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HomeNL-2018-08 River Rights 3

My Rights... Their Rights... Who's Right?
Reprinted from June - July 1989
by Leonard Hulsebosch

Introduction

The newsletter section of this web site contains 40 years of Houston Canoe Club newsletters. Amidst those many publications are buried a lot of gems of information and wisdom, that are still just as valid today as when they first appeared. The following article from 30-years ago is one of those gems.

This was originally a six-part article, but instead of making everyone wait six months to read it all, I'm going to combine two parts per month, so that you'll get it over three months instead.

You can read the previous parts I and II  here, and parts III and IV here.



Part V of VI

Lakes

  The determination of the navigability of a lake is somewhat different from the tests used for rivers and streams. Here the test is whether the Lake is navigable "in fact".*

  Texas court cases applying the navigability "in fact" test have resulted in confusing and opposite results.

  In 1917, Welden vs. State, a lake three and a half miles long and two miles wide with an average depth of four feet was found to be navigable. The court noted that "It is a reasonable rule that lakes large enough to be useful to the public for boating and fishing should be held to be public and not private property."

  However, in 1953, Taylor Fishing Club vs. Hammett, the court found a lake one and a half miles long and 700 feet wide with an average depth of 15 feet was not navigable. The court stated, "...The lake is useful for fishing and as a general pleasure resort, but it is generally held that a lake that is chiefly valuable for fishing and pleasure boats of small size, is not navigable." You go figure...!

  The results of these two cases are so confusing that, in our opinion, the navigability of many Texas lakes without a navigable stream inlet or outlet will have to be decided on a case-by-case basis.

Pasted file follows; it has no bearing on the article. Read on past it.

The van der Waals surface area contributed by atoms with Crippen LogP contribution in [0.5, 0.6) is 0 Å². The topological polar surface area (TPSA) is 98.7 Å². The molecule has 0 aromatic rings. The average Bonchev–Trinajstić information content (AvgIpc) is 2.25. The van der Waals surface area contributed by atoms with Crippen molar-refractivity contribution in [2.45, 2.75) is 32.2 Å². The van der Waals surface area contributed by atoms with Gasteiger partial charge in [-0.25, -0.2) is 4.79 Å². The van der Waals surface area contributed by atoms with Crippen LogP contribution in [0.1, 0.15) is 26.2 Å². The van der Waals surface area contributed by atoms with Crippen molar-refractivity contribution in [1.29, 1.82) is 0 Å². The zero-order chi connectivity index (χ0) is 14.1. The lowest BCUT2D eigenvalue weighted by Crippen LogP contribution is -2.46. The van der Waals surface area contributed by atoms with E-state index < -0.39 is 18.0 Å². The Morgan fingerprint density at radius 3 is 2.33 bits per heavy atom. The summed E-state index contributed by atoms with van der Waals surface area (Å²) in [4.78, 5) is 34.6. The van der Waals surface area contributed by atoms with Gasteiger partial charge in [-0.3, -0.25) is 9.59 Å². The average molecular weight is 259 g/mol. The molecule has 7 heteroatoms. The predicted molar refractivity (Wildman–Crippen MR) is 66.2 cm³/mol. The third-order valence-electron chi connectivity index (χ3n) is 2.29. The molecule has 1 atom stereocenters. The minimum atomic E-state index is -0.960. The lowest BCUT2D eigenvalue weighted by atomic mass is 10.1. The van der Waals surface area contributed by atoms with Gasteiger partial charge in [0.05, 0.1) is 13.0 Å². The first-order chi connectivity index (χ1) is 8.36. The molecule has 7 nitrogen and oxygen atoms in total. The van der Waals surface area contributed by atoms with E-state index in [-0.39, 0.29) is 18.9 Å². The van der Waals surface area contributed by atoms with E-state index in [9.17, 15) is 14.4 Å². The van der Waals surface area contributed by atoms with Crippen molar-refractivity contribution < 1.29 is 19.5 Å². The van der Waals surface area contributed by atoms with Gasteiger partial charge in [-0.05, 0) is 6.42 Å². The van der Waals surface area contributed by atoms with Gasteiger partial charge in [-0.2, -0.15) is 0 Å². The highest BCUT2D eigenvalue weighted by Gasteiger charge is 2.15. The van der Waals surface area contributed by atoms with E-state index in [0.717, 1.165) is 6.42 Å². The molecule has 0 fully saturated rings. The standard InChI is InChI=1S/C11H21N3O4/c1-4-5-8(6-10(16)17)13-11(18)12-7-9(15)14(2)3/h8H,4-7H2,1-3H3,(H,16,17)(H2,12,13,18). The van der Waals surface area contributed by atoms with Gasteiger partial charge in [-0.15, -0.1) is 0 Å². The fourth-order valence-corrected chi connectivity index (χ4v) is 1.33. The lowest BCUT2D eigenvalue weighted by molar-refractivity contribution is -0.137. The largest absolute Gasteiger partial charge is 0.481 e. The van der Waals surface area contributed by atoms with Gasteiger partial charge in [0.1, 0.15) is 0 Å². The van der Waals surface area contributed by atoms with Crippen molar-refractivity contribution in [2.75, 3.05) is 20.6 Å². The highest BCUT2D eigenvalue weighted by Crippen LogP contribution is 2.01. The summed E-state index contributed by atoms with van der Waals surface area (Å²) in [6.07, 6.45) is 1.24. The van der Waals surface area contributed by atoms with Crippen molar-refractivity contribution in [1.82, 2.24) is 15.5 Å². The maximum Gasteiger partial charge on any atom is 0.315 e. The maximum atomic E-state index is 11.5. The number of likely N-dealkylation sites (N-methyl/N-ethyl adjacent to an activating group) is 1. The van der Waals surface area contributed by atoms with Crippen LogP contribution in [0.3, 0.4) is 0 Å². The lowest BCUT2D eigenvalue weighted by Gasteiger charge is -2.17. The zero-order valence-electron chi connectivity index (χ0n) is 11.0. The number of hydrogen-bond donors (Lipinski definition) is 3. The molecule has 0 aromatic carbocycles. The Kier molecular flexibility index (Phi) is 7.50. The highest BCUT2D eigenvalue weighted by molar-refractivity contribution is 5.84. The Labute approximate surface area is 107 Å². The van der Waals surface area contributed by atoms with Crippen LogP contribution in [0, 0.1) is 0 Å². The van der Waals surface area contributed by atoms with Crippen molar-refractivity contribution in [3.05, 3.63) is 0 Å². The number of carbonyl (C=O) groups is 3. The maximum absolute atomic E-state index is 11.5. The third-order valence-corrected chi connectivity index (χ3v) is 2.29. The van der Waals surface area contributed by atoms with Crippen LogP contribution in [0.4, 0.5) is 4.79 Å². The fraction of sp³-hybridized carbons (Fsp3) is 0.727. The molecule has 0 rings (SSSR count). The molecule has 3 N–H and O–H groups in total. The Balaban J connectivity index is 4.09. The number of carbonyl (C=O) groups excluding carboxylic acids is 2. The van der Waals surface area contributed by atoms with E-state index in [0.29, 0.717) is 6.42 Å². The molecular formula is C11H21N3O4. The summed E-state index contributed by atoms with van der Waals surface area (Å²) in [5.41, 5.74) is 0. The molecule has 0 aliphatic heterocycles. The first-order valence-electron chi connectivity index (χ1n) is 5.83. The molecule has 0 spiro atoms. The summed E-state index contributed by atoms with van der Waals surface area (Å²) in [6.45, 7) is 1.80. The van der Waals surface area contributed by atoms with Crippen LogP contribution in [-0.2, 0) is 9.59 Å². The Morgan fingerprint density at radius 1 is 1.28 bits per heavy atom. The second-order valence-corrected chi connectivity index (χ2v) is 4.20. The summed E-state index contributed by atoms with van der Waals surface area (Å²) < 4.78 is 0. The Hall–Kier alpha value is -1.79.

* Lakes identified as navigable "in fact" on the basis of whether they are able to sustain
commerce. Simply, has the lake served as a highway for commerce?


Coastal Waters

  Now let's talk about Gulf Coast waters of Texas. Texas' coast extends nearly 600 miles along the Gulf of Mexico. The shoreline continues 2500 miles along islands, peninsulas, marshes, bays and estuaries. Thus, the coastal area has great recreational value.

  We may divide Texas Coastal lands into three areas. 1) Uplands 2) Tidelands 3) Submerged lands.

  UPLANDS  This generally refers to the area of land above the influence of the mean high tide. Most of the state's coastal uplands are privately owned. The original source of title to these lands may be either by a Spanish or Mexican land grant or by conveyance from the Republic or State of Texas.

  TIDELANDS  Land generally located below the mean high tide and above the mean low tide is referred to as tidelands. It is the area of wet sand subject to "the ebb and flow" of the tides. Except for some tidelands granted to local governments or private parties, the state owns the land lying below the mean high tide and above the mean low tide.